22 JULY 1882, Page 19


A 'VENERABLE Free-kirk Edinburgh minister is reported to have held the following colloquy with one of his sons, at the family supper-table on a certain " sabbath " night :—" Weel, Jamie, where have yo been the nicht ?" " Oh, I went to hear Dr. N—." "And what did he say to you P" "He was trying to reconcile Paul and James." " Reconcile Paul (find Ames I never heard that they had cast oot " (i.e., anglice," quarrelled "). We have been forcibly reminded of this story by the volumes before us, for Dr. Davidson's " Introduction " is nothing, if not an exhibition to the world of the "casting oot" among them- selves of nearly all the writers of the New Testament, while, un- fortunately, he makes no attempt whatever to "reconcile " them. The author's failure, however, in conciliatory effort is, perhaps, the less to be regretted, except on account of his own imper- cipience, as St. Paul himself, in his letter to the Galatians, dis- tinctly proclaims the non-existence of the irreconcilable " schools of thought" which, according to the Ttibingen hypothesis, as here endorsed by Dr. Davidson, rent the early Church in twain. St. Paul would. have tolerated a various " use " in secondary matters, and he would have become " weak " to St. Peter, in order that he might win him over to a higher apprehension of Christian liberty, if he had found him simply adhering in good- faith to Mosaic ritual, because he was unable to recognise that its character was accidental and transitory, and must lose itself in the essential and abiding. But he could not, by his silence, give seeming sanction for a moment to a policy which was temporising, compromising, which was in direct contradiction to principles admitted, and elsewhere acted on, by St. Peter himself, and which, in strictly logical consideration, was nothing less, nothing other, than the building-up again of the "things which Christ" destroyed." St. Peter "was to be blamed," or, ac- cording to the Revised Version, "stood condemned," not because he appeared at Antioch as the leader of a party opposed to " Paul- inismus," but because, while agreeing in principle with St. Paul, he " dissembled." St. Peter was a very different sort of person from St. Paul, and we have no doubt that, as the Apostle to the Circumcision, he betook himself ultimately to Babylonia, still a great centre at the time of Hebrew thought and of Hebrew mercantile activity. But his First Epistle, which we hold to be both authentic and genuine, is of a purely Catholic character, and the early Church was universally of opinion that he was the very first of the Apostles who opened the gate for the Gentiles to all the privileges of Christian liberty and sonship ; yet Dr. Davidson is of a contrary mind, and he seems.to think that he cannot honour St. Paul sufficiently, though he honours him at best in a very jejune, dry-as-dust kind of way, unless he first of all robs St. Peter of the merit which he undoubtedly claims at our hands.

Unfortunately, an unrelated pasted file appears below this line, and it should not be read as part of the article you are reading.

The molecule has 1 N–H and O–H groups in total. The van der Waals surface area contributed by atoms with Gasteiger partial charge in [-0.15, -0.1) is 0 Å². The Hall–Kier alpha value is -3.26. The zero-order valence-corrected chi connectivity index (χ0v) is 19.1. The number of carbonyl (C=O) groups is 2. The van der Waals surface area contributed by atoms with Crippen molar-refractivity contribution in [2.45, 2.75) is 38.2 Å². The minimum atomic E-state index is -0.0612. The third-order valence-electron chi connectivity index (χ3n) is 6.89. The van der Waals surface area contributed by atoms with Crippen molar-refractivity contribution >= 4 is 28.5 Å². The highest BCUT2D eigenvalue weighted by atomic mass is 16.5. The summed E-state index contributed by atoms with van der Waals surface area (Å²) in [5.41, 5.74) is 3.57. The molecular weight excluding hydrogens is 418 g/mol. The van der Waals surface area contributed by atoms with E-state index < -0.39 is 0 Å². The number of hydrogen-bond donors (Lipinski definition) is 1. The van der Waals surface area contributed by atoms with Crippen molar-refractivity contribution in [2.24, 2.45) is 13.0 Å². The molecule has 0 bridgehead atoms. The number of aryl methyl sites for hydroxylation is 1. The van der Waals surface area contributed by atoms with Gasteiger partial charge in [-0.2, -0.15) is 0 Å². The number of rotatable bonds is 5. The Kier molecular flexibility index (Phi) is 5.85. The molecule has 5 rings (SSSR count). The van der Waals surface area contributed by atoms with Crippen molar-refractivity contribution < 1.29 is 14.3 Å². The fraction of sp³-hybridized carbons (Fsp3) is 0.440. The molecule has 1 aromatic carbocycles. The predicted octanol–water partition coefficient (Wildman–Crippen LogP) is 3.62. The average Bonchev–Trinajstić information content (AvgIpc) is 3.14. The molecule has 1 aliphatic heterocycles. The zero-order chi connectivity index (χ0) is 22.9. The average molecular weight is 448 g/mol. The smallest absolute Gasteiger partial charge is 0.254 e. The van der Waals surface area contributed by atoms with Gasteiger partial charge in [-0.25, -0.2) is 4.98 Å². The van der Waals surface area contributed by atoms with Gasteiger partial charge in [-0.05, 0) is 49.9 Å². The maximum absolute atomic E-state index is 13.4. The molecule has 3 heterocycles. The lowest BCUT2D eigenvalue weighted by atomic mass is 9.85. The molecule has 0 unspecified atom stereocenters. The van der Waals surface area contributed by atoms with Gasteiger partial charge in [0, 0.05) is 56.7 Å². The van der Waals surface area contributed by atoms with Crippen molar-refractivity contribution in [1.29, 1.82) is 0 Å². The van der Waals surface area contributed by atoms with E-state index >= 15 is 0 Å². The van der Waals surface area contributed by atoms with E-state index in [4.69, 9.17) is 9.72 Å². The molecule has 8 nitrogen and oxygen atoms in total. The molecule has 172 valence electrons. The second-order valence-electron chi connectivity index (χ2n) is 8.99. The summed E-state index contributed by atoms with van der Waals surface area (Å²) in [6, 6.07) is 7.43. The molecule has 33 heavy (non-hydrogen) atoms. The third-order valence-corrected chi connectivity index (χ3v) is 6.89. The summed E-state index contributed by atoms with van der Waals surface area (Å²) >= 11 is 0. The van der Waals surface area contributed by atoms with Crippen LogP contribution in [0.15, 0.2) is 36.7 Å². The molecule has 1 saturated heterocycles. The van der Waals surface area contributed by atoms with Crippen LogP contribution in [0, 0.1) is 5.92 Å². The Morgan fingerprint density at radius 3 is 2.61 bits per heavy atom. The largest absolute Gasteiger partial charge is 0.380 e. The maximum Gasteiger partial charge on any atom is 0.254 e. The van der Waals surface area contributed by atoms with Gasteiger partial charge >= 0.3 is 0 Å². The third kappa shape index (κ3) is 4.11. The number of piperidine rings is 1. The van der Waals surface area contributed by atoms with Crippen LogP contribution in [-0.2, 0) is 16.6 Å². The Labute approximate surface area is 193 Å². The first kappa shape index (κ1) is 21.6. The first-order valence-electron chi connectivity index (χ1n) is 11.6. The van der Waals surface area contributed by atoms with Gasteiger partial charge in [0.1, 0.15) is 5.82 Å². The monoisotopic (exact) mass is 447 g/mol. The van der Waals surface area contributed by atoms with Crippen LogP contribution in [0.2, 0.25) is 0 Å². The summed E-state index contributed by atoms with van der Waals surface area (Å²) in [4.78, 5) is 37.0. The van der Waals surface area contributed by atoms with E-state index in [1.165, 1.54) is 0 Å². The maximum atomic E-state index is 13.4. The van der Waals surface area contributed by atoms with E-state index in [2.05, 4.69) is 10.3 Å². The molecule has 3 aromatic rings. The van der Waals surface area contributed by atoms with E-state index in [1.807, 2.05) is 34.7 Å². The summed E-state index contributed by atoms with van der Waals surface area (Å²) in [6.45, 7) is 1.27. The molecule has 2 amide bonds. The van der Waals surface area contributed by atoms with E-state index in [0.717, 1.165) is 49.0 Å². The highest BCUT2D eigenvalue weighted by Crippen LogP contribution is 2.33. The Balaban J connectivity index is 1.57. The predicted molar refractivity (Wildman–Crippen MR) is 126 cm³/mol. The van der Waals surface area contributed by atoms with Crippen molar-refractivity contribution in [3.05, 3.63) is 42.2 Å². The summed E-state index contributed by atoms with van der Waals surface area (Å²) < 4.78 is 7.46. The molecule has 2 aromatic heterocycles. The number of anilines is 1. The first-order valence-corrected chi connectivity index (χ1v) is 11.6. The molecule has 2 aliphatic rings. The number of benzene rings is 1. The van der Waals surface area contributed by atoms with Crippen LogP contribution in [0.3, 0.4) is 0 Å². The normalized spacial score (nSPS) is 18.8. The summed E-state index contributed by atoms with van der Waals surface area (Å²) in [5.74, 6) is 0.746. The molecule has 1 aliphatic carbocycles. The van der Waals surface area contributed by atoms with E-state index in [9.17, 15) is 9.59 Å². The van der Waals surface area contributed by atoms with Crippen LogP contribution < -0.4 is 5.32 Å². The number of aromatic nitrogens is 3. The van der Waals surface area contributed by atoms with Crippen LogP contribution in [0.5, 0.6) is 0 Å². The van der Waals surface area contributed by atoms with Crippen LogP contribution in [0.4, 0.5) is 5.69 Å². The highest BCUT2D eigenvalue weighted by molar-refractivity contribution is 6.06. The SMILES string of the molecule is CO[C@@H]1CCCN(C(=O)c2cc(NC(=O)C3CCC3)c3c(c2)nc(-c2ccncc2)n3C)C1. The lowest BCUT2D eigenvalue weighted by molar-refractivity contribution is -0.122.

Dr. Davidson is of opinion that great and permanent results iu New-Testament inquiry have been effected by the Tubingen, School. But water does not rise above its level, and no abiding guidance for the honest critical student is to be obtained from a system which arose from the reading of an exorbitant "inner consciousness " into the patent facts of history, and from its alleged discovery of a " literary purpose" in documents which, no doubt, have a special reason for claiming to exist, but which are penetrated through and through by the most transparent sim- plicity. However, our author does not follow his leaders entirely blindfold. He accepts the authenticity of the "Philippians," which is heresy according to Baur, who will receive no epistle as acht Paulinischer, except the " Romans," both " Corinthians," and "Galatians." On the other hand, he insists on the authen- ticity of the title " of the " Ephesiaus," notwithstanding the fact that such scholars as Olshausen have all but demonstrated that the letter was an encyclical one, and his pleading in favour of the commonly received " title " seems to be dominated by the a priori conclusion that the author could not have been St. Paul. And this is the form of Dr. Davidson's argument :—" The in- scription to the Ephesians ' must be retained, the writer of the letter appears to have known nothing of the Church to '0 An Introduction to tha Study of the Now Testament, Critioat, Etnegetieal, and Thoological. By Samuel Davidson, D.D. Seoond Edition, Revised and Improved. 2 vole. London : Longman;, 3882.

which he wrote, there are many expressions which St. Paul could never have employed, and, therefore, the document must be pro- nounced to be the composition of a later date and another hand.

Q. E. D. !" No further comment is necessary, on a logic like this.